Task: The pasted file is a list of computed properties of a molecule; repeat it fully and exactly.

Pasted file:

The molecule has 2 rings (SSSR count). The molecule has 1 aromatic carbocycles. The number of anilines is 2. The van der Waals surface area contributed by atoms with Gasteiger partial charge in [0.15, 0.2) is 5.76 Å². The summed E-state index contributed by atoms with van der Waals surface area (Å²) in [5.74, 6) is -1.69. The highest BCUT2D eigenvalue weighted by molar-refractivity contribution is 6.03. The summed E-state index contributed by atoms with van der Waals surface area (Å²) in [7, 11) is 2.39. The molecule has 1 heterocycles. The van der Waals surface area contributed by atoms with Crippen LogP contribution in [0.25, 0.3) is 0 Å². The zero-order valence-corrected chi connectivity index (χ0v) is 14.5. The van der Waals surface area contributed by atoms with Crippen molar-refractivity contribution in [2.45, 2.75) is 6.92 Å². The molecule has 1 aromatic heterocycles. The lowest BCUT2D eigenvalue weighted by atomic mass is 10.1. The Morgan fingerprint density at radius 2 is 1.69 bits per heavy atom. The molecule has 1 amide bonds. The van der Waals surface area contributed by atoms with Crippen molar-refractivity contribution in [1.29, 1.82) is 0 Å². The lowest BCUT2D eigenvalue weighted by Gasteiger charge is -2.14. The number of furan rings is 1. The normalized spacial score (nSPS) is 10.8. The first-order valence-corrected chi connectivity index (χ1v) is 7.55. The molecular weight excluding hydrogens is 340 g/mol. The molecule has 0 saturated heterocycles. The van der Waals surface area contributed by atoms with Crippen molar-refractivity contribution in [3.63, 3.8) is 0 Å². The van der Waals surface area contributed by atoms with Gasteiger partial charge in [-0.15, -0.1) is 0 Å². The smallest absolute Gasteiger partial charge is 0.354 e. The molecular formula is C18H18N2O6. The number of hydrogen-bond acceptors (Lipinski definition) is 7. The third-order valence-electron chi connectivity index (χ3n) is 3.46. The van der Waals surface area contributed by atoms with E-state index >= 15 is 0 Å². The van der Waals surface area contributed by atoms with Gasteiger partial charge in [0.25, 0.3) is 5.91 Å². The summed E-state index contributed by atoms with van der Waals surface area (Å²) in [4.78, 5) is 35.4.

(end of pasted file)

The molecule has 2 rings (SSSR count). The molecule has 1 aromatic carbocycles. The number of anilines is 2. The van der Waals surface area contributed by atoms with Gasteiger partial charge in [0.15, 0.2) is 5.76 Å². The summed E-state index contributed by atoms with van der Waals surface area (Å²) in [5.74, 6) is -1.69. The highest BCUT2D eigenvalue weighted by molar-refractivity contribution is 6.03. The summed E-state index contributed by atoms with van der Waals surface area (Å²) in [7, 11) is 2.39. The molecule has 1 heterocycles. The van der Waals surface area contributed by atoms with Crippen LogP contribution in [0.25, 0.3) is 0 Å². The zero-order valence-corrected chi connectivity index (χ0v) is 14.5. The van der Waals surface area contributed by atoms with Crippen molar-refractivity contribution in [2.45, 2.75) is 6.92 Å². The molecule has 1 aromatic heterocycles. The lowest BCUT2D eigenvalue weighted by atomic mass is 10.1. The Morgan fingerprint density at radius 2 is 1.69 bits per heavy atom. The molecule has 1 amide bonds. The van der Waals surface area contributed by atoms with Crippen molar-refractivity contribution in [1.29, 1.82) is 0 Å². The lowest BCUT2D eigenvalue weighted by Gasteiger charge is -2.14. The number of furan rings is 1. The normalized spacial score (nSPS) is 10.8. The first-order valence-corrected chi connectivity index (χ1v) is 7.55. The molecular weight excluding hydrogens is 340 g/mol. The molecule has 0 saturated heterocycles. The van der Waals surface area contributed by atoms with Crippen molar-refractivity contribution in [3.63, 3.8) is 0 Å². The van der Waals surface area contributed by atoms with Gasteiger partial charge in [-0.15, -0.1) is 0 Å². The smallest absolute Gasteiger partial charge is 0.354 e. The molecular formula is C18H18N2O6. The number of hydrogen-bond acceptors (Lipinski definition) is 7. The third-order valence-electron chi connectivity index (χ3n) is 3.46. The van der Waals surface area contributed by atoms with E-state index >= 15 is 0 Å². The van der Waals surface area contributed by atoms with Gasteiger partial charge in [0.25, 0.3) is 5.91 Å². The summed E-state index contributed by atoms with van der Waals surface area (Å²) in [4.78, 5) is 35.4.